Javascript Promises Using Class Member Resolve Reject

javascript-promises

// JavaScript - Promises - Using Promise.resolve() and Promise.reject()

Promise.resolve() and Promise.reject() are handy in situations where we need 
to create a promises that always resolve, or promises that always reject.

Promise.reject(reason): Returns a Promise object that is rejected with the given 
reason.

Promise.resolve(value): Returns a Promise object that is resolved with the 
given value. If the value is a thenable (i.e. has a then method), the returned 
promise will "follow" that thenable, adopting its eventual state; otherwise the 
returned promise will be fulfilled with the value. Generally, if you don't know 
if a value is a promise or not, Promise.resolve(value) it instead and work with 
the return value as a promise.

Sometimes, we do not need to complete an async task within the promise.  In that 
case, we can simply invoke Promise.resolve() or Promise.reject() without using 
the new keyword:

var userCache = {};

function getUserDetail(username) {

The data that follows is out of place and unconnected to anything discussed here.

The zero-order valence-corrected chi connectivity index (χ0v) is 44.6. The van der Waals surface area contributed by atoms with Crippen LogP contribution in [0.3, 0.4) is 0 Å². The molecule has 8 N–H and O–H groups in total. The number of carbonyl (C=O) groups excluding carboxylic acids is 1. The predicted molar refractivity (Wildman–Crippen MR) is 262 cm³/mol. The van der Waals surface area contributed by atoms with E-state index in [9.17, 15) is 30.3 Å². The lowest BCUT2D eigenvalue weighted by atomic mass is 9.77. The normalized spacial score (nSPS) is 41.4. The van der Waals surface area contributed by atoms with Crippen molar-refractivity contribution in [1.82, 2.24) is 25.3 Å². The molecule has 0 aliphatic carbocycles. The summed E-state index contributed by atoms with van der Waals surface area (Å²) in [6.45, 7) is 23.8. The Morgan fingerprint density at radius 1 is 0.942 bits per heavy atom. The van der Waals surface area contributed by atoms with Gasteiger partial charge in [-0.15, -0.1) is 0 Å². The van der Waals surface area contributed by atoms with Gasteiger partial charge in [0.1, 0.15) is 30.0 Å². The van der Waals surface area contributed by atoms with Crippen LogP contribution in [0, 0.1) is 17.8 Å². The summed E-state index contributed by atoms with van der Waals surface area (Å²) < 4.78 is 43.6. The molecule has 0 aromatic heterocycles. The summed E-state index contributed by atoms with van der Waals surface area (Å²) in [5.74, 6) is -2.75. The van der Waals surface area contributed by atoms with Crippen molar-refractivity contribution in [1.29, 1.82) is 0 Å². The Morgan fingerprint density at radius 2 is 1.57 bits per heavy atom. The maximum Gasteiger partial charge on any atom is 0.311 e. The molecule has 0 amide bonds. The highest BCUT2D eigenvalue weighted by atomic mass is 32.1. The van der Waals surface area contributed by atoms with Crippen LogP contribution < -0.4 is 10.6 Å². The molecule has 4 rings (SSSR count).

// In both cases, cached or not, a promise will be returned

  if (userCache[username]) {
    // Return a promise without the "new" keyword
    return Promise.resolve(userCache[username]);
  }

  // Use the fetch API to get the information
  // fetch returns a promise
  return fetch('users/' + username + '.json')
    .then(function(result) {
      userCache[username] = result;
      return result;
    })
    .catch(function() {
      throw new Error('Could not find user: ' + username);
    });
}

The above code use Promise.resolve() and the fetch function, and 
in both of these cases, it always return a promise, not the user data.  
The user's data is passed to the subsequent then callback.

In the above code, only minimal stuff is done inside the function, and 
because it always return a promise, the caller of our function can do 
additional processing, or error handling by adding additional then 
callbacks or catch callbacks.
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